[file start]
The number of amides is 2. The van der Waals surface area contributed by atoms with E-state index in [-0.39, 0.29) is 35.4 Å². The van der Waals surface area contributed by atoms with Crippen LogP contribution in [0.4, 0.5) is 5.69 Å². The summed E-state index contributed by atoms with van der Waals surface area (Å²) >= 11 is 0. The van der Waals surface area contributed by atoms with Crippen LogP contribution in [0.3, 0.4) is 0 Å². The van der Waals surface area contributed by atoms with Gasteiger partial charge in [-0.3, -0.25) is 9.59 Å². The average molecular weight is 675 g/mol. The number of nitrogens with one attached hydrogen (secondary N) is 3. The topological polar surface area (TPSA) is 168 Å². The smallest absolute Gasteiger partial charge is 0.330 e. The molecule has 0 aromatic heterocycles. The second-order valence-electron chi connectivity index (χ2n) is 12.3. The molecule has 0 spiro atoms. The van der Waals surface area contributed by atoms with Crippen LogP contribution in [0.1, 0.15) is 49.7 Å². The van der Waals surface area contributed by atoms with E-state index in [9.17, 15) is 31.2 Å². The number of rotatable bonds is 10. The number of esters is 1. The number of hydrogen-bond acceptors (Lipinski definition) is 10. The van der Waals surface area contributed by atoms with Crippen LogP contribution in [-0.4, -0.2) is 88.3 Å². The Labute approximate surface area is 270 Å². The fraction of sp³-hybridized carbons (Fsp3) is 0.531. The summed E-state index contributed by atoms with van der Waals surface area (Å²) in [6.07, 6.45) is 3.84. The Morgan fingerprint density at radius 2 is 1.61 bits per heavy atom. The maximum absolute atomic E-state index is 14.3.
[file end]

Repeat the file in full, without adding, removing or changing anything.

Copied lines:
The number of amides is 2. The van der Waals surface area contributed by atoms with E-state index in [-0.39, 0.29) is 35.4 Å². The van der Waals surface area contributed by atoms with Crippen LogP contribution in [0.4, 0.5) is 5.69 Å². The summed E-state index contributed by atoms with van der Waals surface area (Å²) >= 11 is 0. The van der Waals surface area contributed by atoms with Crippen LogP contribution in [0.3, 0.4) is 0 Å². The van der Waals surface area contributed by atoms with Gasteiger partial charge in [-0.3, -0.25) is 9.59 Å². The average molecular weight is 675 g/mol. The number of nitrogens with one attached hydrogen (secondary N) is 3. The topological polar surface area (TPSA) is 168 Å². The smallest absolute Gasteiger partial charge is 0.330 e. The molecule has 0 aromatic heterocycles. The second-order valence-electron chi connectivity index (χ2n) is 12.3. The molecule has 0 spiro atoms. The van der Waals surface area contributed by atoms with Crippen LogP contribution in [0.1, 0.15) is 49.7 Å². The van der Waals surface area contributed by atoms with E-state index in [9.17, 15) is 31.2 Å². The number of rotatable bonds is 10. The number of esters is 1. The number of hydrogen-bond acceptors (Lipinski definition) is 10. The van der Waals surface area contributed by atoms with Crippen LogP contribution in [-0.4, -0.2) is 88.3 Å². The Labute approximate surface area is 270 Å². The fraction of sp³-hybridized carbons (Fsp3) is 0.531. The summed E-state index contributed by atoms with van der Waals surface area (Å²) in [6.07, 6.45) is 3.84. The Morgan fingerprint density at radius 2 is 1.61 bits per heavy atom. The maximum absolute atomic E-state index is 14.3.